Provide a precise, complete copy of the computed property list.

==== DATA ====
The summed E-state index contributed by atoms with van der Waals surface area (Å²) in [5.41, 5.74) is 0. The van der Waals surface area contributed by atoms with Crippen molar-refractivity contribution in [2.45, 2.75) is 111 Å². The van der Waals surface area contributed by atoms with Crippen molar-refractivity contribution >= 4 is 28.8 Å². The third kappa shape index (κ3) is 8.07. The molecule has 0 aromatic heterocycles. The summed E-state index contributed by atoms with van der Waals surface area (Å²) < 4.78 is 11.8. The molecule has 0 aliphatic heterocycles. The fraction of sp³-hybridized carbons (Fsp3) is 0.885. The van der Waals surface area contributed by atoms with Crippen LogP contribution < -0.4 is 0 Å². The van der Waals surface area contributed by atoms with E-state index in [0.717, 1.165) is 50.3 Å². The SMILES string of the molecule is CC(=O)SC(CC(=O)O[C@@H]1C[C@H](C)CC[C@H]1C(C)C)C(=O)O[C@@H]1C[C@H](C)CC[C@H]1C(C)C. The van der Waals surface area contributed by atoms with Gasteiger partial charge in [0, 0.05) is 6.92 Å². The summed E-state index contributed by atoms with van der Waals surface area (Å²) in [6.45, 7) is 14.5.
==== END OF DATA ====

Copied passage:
The summed E-state index contributed by atoms with van der Waals surface area (Å²) in [5.41, 5.74) is 0. The van der Waals surface area contributed by atoms with Crippen molar-refractivity contribution in [2.45, 2.75) is 111 Å². The van der Waals surface area contributed by atoms with Crippen molar-refractivity contribution >= 4 is 28.8 Å². The third kappa shape index (κ3) is 8.07. The molecule has 0 aromatic heterocycles. The summed E-state index contributed by atoms with van der Waals surface area (Å²) < 4.78 is 11.8. The molecule has 0 aliphatic heterocycles. The fraction of sp³-hybridized carbons (Fsp3) is 0.885. The van der Waals surface area contributed by atoms with Crippen LogP contribution < -0.4 is 0 Å². The van der Waals surface area contributed by atoms with E-state index in [0.717, 1.165) is 50.3 Å². The SMILES string of the molecule is CC(=O)SC(CC(=O)O[C@@H]1C[C@H](C)CC[C@H]1C(C)C)C(=O)O[C@@H]1C[C@H](C)CC[C@H]1C(C)C. The van der Waals surface area contributed by atoms with Gasteiger partial charge in [0, 0.05) is 6.92 Å². The summed E-state index contributed by atoms with van der Waals surface area (Å²) in [6.45, 7) is 14.5.